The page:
Reduction in Depression Linked to Hearing Aids

Man isolated and depressed in a cafe because he has hearing loss.

Did you realize that age-related loss of hearing impacts roughly one in three U.S. adults between 65 and 74 (and around half of those are over 75)? But despite its prevalence, only around 30% of older Americans who have hearing loss have ever had hearing aids (and that number goes down to 16% for those under the age of 69!). Dependant upon whose numbers you look at, there are at least 20 million Americans who suffer from neglected hearing loss; though some estimates put this closer to 30 million.

As people grow older, they overlook getting treatment for loss of hearing for a number of considerations. (One study found that just 28% of people even had their hearing examined, though they said they suffered from loss of hearing, let alone looked into additional treatment. It’s just part of growing old, for many people, like grey hair or wrinkles. Loss of hearing has long been easy to diagnose, but thanks to the considerable improvements that have been made in the technology of hearing aids, it’s also a highly treatable condition. That’s important because an increasing body of data shows that treating hearing loss can improve more than your hearing.

A recent study from a research group based at Columbia University, adds to the body of knowledge connecting hearing loss and depression.
They examine each person for depression and administer an audiometric hearing exam. After a number of variables are taken into consideration, the analysts found that the odds of having clinically significant signs or symptoms of depression increased by approximately 45% for every 20-decibel increase in loss of hearing. And to be clear, 20 dB is very little noise. It’s about as loud as rustling leaves and is quieter than a whisper.

The basic link isn’t astonishing but it is surprising how fast the odds of getting depression increase with only a small difference in sound. There is a large collection of literature on hearing loss and depression and this new study adds to that research, like this multi-year analysis from 2000 which found that mental health got worse along with hearing loss, or this research from 2014 that people had a considerably higher risk of depression when they were either clinically diagnosed with hearing loss or self reported it.

Here’s the plus side: it isn’t a biological or chemical connection that researchers suspect exists between hearing loss and depression, it’s social. Normal conversations and social situations are generally avoided due to anxiety over difficulty hearing. This can increase social alienation, which further feeds into feelings of depression and anxiety. It’s a horrible cycle, but it’s also one that’s easily broken.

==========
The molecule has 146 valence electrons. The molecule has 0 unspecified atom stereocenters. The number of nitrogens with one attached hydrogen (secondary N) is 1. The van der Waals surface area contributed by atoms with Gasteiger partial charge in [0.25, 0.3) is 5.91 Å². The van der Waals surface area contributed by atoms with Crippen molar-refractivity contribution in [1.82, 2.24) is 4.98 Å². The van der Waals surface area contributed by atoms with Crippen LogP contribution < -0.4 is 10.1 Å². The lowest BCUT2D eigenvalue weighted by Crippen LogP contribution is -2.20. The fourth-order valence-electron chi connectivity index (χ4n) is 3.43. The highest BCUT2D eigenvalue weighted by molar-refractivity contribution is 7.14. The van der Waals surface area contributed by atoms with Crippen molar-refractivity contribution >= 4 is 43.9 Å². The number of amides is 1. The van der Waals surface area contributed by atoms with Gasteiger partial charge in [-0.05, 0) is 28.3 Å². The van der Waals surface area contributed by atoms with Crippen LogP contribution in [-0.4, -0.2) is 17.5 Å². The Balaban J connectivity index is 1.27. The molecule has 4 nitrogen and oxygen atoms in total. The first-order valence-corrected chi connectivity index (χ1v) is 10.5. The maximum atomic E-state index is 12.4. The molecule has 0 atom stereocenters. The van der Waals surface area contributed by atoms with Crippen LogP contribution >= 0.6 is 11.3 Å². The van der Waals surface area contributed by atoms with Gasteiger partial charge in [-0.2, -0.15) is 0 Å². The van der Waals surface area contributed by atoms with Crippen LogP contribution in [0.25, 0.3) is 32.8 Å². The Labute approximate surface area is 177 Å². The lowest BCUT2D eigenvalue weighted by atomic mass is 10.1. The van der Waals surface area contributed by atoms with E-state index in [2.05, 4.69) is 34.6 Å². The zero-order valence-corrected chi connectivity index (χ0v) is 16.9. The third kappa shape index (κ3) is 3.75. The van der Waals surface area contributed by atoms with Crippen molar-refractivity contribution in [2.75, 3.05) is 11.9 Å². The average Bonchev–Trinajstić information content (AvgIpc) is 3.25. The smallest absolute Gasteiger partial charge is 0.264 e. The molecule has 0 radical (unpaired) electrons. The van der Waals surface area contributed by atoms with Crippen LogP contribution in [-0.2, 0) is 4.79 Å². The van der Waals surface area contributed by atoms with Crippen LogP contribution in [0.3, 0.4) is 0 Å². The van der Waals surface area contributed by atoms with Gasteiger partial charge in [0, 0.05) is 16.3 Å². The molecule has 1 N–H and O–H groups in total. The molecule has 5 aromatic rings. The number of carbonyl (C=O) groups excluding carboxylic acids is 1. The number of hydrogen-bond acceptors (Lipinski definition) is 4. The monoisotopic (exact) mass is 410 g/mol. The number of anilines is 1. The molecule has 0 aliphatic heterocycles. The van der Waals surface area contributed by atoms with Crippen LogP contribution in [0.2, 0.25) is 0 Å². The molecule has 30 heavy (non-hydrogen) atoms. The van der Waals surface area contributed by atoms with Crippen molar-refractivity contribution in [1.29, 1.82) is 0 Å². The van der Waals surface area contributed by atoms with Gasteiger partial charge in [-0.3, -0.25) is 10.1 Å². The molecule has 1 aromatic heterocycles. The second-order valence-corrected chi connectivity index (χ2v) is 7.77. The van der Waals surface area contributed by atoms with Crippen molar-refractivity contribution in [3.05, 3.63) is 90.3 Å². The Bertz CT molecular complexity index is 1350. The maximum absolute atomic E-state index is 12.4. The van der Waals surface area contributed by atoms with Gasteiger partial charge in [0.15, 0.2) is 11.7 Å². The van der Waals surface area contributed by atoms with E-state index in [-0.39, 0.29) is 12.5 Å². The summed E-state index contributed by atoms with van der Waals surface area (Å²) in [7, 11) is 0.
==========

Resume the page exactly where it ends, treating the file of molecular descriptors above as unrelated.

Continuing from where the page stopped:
The symptoms of depression can be reduced by treating loss of hearing with hearing aids according to a few studies. More than 1,000 people in their 70s were examined in a 2014 study that revealing that people who used hearing aids were significantly less likely to have symptoms of depression, though the writers did not establish a cause-and-effect connection since they were not focusing on statistics over time.

But other studies which followed subjects before and after getting hearing aids bears out the proposal that dealing with loss of hearing can assist in alleviating symptoms of depression. Even though this 2011 study only checked a small group of people, 34 people total, the analysts found that after three months using hearing aids, they all displayed considerable progress in both cognitive functioning and depressive symptoms. The same outcome was discovered from even further out by another minor study from 2012, with every single individual in the sample continuing to have the symptoms of less depression six months after starting to use hearing aids. And in a study originating in 1992 that observed a larger cluster of U.S. military veterans suffering from loss of hearing discovered that a full 12 months after beginning to use hearing aids, fewer symptoms of depression were experienced by the vets.

Hearing loss is hard, but you don’t have to go it by yourself. Get in touch with us for a hearing test today.

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